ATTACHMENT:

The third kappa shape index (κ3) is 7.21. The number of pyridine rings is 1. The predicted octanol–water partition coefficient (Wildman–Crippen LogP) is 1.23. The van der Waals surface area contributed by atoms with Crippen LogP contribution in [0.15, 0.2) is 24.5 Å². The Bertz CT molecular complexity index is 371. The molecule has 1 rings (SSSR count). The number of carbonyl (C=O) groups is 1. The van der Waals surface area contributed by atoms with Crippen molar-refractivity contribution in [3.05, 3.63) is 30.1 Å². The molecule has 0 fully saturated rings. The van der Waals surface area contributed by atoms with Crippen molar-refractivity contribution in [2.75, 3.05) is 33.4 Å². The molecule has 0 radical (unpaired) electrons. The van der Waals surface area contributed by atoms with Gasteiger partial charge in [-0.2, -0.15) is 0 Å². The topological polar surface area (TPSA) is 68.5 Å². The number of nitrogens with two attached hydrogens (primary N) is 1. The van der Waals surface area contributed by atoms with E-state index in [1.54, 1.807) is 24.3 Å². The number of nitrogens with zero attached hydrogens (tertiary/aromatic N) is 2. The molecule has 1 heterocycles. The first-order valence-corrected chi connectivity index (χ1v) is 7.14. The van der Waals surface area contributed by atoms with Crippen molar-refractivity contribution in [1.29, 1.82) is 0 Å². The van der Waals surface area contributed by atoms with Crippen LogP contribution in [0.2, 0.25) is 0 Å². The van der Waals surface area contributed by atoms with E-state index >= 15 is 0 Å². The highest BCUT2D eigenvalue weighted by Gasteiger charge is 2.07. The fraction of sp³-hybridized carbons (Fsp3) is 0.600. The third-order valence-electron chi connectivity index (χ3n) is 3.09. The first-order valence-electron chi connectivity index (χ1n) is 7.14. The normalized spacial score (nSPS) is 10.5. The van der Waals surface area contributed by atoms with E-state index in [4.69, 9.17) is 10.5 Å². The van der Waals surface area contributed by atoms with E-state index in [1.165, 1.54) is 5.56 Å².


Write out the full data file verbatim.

The third kappa shape index (κ3) is 7.21. The number of pyridine rings is 1. The predicted octanol–water partition coefficient (Wildman–Crippen LogP) is 1.23. The van der Waals surface area contributed by atoms with Crippen LogP contribution in [0.15, 0.2) is 24.5 Å². The Bertz CT molecular complexity index is 371. The molecule has 1 rings (SSSR count). The number of carbonyl (C=O) groups is 1. The van der Waals surface area contributed by atoms with Crippen molar-refractivity contribution in [3.05, 3.63) is 30.1 Å². The molecule has 0 fully saturated rings. The van der Waals surface area contributed by atoms with Crippen molar-refractivity contribution in [2.75, 3.05) is 33.4 Å². The molecule has 0 radical (unpaired) electrons. The van der Waals surface area contributed by atoms with Gasteiger partial charge in [-0.2, -0.15) is 0 Å². The topological polar surface area (TPSA) is 68.5 Å². The number of nitrogens with two attached hydrogens (primary N) is 1. The van der Waals surface area contributed by atoms with E-state index in [1.54, 1.807) is 24.3 Å². The number of nitrogens with zero attached hydrogens (tertiary/aromatic N) is 2. The molecule has 1 heterocycles. The first-order valence-corrected chi connectivity index (χ1v) is 7.14. The van der Waals surface area contributed by atoms with Crippen molar-refractivity contribution in [1.29, 1.82) is 0 Å². The van der Waals surface area contributed by atoms with Crippen LogP contribution in [0.2, 0.25) is 0 Å². The van der Waals surface area contributed by atoms with E-state index >= 15 is 0 Å². The highest BCUT2D eigenvalue weighted by Gasteiger charge is 2.07. The fraction of sp³-hybridized carbons (Fsp3) is 0.600. The third-order valence-electron chi connectivity index (χ3n) is 3.09. The first-order valence-electron chi connectivity index (χ1n) is 7.14. The normalized spacial score (nSPS) is 10.5. The van der Waals surface area contributed by atoms with E-state index in [4.69, 9.17) is 10.5 Å². The van der Waals surface area contributed by atoms with E-state index in [1.165, 1.54) is 5.56 Å².